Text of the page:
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  1. Safety first! Get away from the snake. That's probably why it bit you in the first place, because it was protecting itself from anything in its immediate proximity.
  2. Minimize all activity and keep the victim calm.
  3. Call 911 immediately! Waiting until the pain may lead to permanent tissue damage. Remember that calling 911 on a cell phone is different than a regular phone, so be able to tell dispatchers EXACTLY where you are located (using an address, landmark, mile marker, landmark, etc.).
  4. Once the victim is calm, if possible, it could be very helpful to capture the snake for identification purposes since it does mimic the king snake.
  5. Do not elevate the extremity. Keep the bite below the level of the heart; immobilize the extremity if possible.
  6. Apply cool compresses, not ice.
  7. Wash the area with warm water and soap if possible. If soap is not available, try to at least rinse the wound with as much water as you can.
  8. Remove constricting clothing and jewelry from the extremity. The area may swell and constricting items will cause tissue death.
  9. If the snake is an elapid species (coral snakes and cobras), wrap the extremity with an elastic pressure bandage. Start from the point closest to the heart and wrap towards the fingers or toes. Continue to keep the bite lower than the heart.
  10. A quick picture of the snake (even with a cell phone) will help medical
    crews identify the species so they can administer the correct treatment. Rattlesnakes are pit vipers, identified by dents in the side of their heads that look like ears. Coral snakes are small with bands of red bordered by pale yellow or white. Cobras have hoods that spread behind their heads.
  11. If the snake is dead, bringing it to the hospital is appropriate. Be careful, dead snakes can reflexively bite for up to an hour after dying.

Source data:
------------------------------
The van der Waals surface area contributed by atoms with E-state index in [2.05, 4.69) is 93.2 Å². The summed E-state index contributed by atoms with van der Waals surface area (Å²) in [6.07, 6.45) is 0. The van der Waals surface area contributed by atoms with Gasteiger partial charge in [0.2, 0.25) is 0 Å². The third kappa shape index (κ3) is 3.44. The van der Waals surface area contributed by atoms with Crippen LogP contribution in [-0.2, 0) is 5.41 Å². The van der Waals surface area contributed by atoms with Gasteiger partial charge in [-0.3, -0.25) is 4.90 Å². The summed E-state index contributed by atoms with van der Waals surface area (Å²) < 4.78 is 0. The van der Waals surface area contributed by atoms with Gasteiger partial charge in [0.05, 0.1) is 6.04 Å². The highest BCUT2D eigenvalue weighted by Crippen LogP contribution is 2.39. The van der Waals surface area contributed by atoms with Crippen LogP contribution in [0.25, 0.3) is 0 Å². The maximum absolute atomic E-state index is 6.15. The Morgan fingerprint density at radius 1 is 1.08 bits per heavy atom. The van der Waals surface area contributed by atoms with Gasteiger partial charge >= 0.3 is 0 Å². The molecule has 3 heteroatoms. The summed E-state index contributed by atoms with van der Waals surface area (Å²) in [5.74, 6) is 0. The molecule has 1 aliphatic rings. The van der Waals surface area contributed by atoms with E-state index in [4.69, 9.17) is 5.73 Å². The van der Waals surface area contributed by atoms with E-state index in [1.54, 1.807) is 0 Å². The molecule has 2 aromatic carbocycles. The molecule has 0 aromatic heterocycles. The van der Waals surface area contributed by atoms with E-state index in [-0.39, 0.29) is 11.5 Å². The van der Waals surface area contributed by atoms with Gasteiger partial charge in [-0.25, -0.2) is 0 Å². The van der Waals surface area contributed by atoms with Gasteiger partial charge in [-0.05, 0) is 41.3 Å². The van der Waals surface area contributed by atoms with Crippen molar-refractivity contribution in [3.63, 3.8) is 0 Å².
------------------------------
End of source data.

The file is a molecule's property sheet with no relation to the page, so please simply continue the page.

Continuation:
12. Transport the victim safely to the hospital (if emergency help was unavailable). If possible, call ahead to the hospital and tell them you are bringing a snakebite victim; this will give them an opportunity to have some anti-venom flown in if they do not have on hand.


If you are bitten by a snake, these are the things that you should not do to treat the wound:

  • If you’ve been bitten, or suspect that you’ve been bitten by a poisonous snake, you will need to obtain medical attention immediately. Attempting to suck the poison out of the wound through your mouth (even if you intend to spit) can cause the poison to spread to the mouth and even into the bloodstream through any cuts in the lips or gums.

  • Although they are marketed as effective, snakebite kits are more harmful than helpful. The suction cups provided for extracting snake venom are inadequate because, in most cases, snake venom progresses into the blood stream instantly; much more rapidly than you could hope to control. Furthermore, even a drop of snake venom left in the wound can be deadly.

  • Some urban myths will have you believe that cutting the wound will help to extract the venom. This is absolutely untrue. First of all, cutting the wound will cause more tissue damage, which is one thing that snake venom is already doing. Secondly, losing more blood will cause your body’s immune system to weaken much faster.


Rather than subscribing to these urban myths, attempt to attain medical help as quickly as possible. If you are too far away to reach a hospital within an hour, you can use a cold compress on the wound to help slow the spread of the venom to the rest of your body. Don’t take any prescription or OTC medication, which can actually make things worse; you should also avoid imbibing alcohol. Instead, get to a hospital as quickly as possible and, if feasible, take a picture of the snake that bit you so that the hospital personnel can identify it. If taking a picture isn’t possible, try to remember exactly what the snake looked like so that the proper antivenin can be administered.